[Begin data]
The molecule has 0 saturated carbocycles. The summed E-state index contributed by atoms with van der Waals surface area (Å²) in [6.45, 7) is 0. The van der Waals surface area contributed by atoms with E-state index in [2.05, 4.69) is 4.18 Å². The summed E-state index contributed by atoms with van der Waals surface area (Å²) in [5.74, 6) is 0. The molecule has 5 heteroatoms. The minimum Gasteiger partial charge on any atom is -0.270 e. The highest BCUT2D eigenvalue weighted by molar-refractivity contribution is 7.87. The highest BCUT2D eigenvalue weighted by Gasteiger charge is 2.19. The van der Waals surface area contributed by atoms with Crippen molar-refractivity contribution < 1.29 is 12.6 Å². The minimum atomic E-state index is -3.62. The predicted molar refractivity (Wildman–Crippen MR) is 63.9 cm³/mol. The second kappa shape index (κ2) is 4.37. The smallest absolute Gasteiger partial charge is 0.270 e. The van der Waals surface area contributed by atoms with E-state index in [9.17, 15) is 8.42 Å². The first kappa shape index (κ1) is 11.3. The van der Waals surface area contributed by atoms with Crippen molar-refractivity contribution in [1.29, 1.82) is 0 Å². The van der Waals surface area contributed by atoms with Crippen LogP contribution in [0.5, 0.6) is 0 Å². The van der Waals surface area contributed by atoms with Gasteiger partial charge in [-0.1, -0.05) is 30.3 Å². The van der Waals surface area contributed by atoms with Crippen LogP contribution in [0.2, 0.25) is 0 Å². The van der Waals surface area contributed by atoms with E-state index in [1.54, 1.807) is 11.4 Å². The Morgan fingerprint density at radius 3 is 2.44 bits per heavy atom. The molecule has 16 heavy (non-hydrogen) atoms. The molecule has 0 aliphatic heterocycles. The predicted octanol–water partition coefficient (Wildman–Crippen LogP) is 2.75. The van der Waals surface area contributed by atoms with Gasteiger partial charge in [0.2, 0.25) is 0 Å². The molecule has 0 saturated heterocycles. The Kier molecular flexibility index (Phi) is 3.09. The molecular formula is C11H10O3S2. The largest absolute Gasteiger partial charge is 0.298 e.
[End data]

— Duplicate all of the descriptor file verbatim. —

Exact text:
The molecule has 0 saturated carbocycles. The summed E-state index contributed by atoms with van der Waals surface area (Å²) in [6.45, 7) is 0. The van der Waals surface area contributed by atoms with E-state index in [2.05, 4.69) is 4.18 Å². The summed E-state index contributed by atoms with van der Waals surface area (Å²) in [5.74, 6) is 0. The molecule has 5 heteroatoms. The minimum Gasteiger partial charge on any atom is -0.270 e. The highest BCUT2D eigenvalue weighted by molar-refractivity contribution is 7.87. The highest BCUT2D eigenvalue weighted by Gasteiger charge is 2.19. The van der Waals surface area contributed by atoms with Crippen molar-refractivity contribution < 1.29 is 12.6 Å². The minimum atomic E-state index is -3.62. The predicted molar refractivity (Wildman–Crippen MR) is 63.9 cm³/mol. The second kappa shape index (κ2) is 4.37. The smallest absolute Gasteiger partial charge is 0.270 e. The van der Waals surface area contributed by atoms with E-state index in [9.17, 15) is 8.42 Å². The first kappa shape index (κ1) is 11.3. The van der Waals surface area contributed by atoms with Crippen molar-refractivity contribution in [1.29, 1.82) is 0 Å². The van der Waals surface area contributed by atoms with Crippen LogP contribution in [0.5, 0.6) is 0 Å². The van der Waals surface area contributed by atoms with Gasteiger partial charge in [-0.1, -0.05) is 30.3 Å². The van der Waals surface area contributed by atoms with Crippen LogP contribution in [0.2, 0.25) is 0 Å². The van der Waals surface area contributed by atoms with E-state index in [1.54, 1.807) is 11.4 Å². The Morgan fingerprint density at radius 3 is 2.44 bits per heavy atom. The molecule has 16 heavy (non-hydrogen) atoms. The molecule has 0 aliphatic heterocycles. The predicted octanol–water partition coefficient (Wildman–Crippen LogP) is 2.75. The van der Waals surface area contributed by atoms with Gasteiger partial charge in [0.2, 0.25) is 0 Å². The molecule has 0 saturated heterocycles. The Kier molecular flexibility index (Phi) is 3.09. The molecular formula is C11H10O3S2. The largest absolute Gasteiger partial charge is 0.298 e.